But no, Jesus tells a parable pointing to another way. Wheat is planted and then the field is corrupted, weeds are thrown in their midst. You can hear the servants—“maybe we could burn the field and still get another planting in.” But no, the master says, we must allow the weeds to stay among the wheat until the harvest comes—it is the only way we can preserve the wheat from being uprooted along with the weeds. Jesus explains this parable to his disciples and tells them—the wheat represents the children of the kingdom and the weeds represent the children of the evil one—those overwhelmed by selfishness, pride and greed. The kingdom of God in other words must live among the kingdom of man—existing alongside it, sharing the same soil, receiving the same rain, the same fertilizer. The difference is their ends—weeds exist only for their own propagation, the selfish violence of “me” against and above all else, but wheat grows into a grain from which we can get life giving nourishment—it lives to be a gift, just as the kingdom of God exists first and foremost to be the gift of peace.
St. Augustine in his classic work, the City of God compared these two overlapping cities and showed that the city of man which for Augustine was represented by the Roman empire, was a city founded out of violence—Romulus killing Remus to gain power. This is the nature of the City of Man, Augustine says—always using violence and coercion as a means of achieving its goals and ends. But the city of God was formed from the harmonious and loving creation of the world—its default position is one of peace and love. These two cities exist side by side, sharing day to day the same resources, the same streets, the same economy—but the way we live and act within this world is profoundly different because our ends are profoundly different. For the City of God, we must live for and toward peace, which means that we must live without being drawn into the violence and coercion of the city of man. We maintain our identity only be suffering at the hands of violence as Jesus did, rather than by perpetrating it. We are not the ones who must pull out the weeds.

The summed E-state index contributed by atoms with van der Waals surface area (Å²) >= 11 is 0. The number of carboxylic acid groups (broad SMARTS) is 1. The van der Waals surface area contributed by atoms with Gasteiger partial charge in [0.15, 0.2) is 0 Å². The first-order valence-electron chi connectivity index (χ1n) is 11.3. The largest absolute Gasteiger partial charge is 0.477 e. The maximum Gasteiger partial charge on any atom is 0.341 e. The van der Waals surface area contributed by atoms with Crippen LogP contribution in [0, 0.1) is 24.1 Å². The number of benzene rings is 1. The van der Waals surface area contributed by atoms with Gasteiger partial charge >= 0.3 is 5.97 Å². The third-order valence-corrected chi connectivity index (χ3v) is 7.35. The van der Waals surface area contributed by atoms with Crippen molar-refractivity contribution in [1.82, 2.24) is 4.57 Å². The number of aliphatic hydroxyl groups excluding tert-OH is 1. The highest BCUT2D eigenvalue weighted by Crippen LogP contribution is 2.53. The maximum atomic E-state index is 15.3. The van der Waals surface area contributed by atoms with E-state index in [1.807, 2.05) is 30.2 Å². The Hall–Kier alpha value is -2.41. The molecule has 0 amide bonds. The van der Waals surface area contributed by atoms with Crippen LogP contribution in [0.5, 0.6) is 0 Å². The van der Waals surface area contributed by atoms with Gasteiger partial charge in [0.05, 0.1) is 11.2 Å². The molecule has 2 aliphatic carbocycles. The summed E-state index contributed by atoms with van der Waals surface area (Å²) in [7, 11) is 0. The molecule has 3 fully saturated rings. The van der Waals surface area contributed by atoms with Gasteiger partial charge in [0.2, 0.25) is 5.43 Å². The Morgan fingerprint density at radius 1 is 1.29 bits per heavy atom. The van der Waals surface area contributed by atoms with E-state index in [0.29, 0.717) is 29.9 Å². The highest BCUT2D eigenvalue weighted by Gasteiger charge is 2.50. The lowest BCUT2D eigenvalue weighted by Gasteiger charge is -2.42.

So if we can’t pull out the weeds, what are we to do? How should we exist as the city of God (which is founded and exists in peace) living in parallel with the city of man (which was founded and exists through a violent assertion of the will)?

Paul tells us at the end of our epistle reading that “we wait for it with patience.” We must wait with the Christ who wins through suffering death on a cross and we must join in His suffering by choosing to live in his kingdom even though the fullness of it has not yet been revealed. We must accept our role, follow his lead, take the missions he gives us and carry them out even if we don’t quite understand them—missions like loving our enemies, turning the other cheek, associating with those who have no status or power that we can gain advantage from. In this way we dig our roots deep, we become strong and distinctive as wheat among the tares—we bear fruit so that when the reapers come to gather, we will not be mistaken for a weed, but be seen clearly as a part of the life giving kingdom of peace.

To join this mission we must join with St. Ignatius of Loyola in praying:
“Eternal Lord of all things…it is my wish and desire, and my deliberate choice…to imitate you in bearing all injuries, all evils, and all poverty both physical and spiritual, if your most Sacred Majesty should will to choose me for such a [mission].”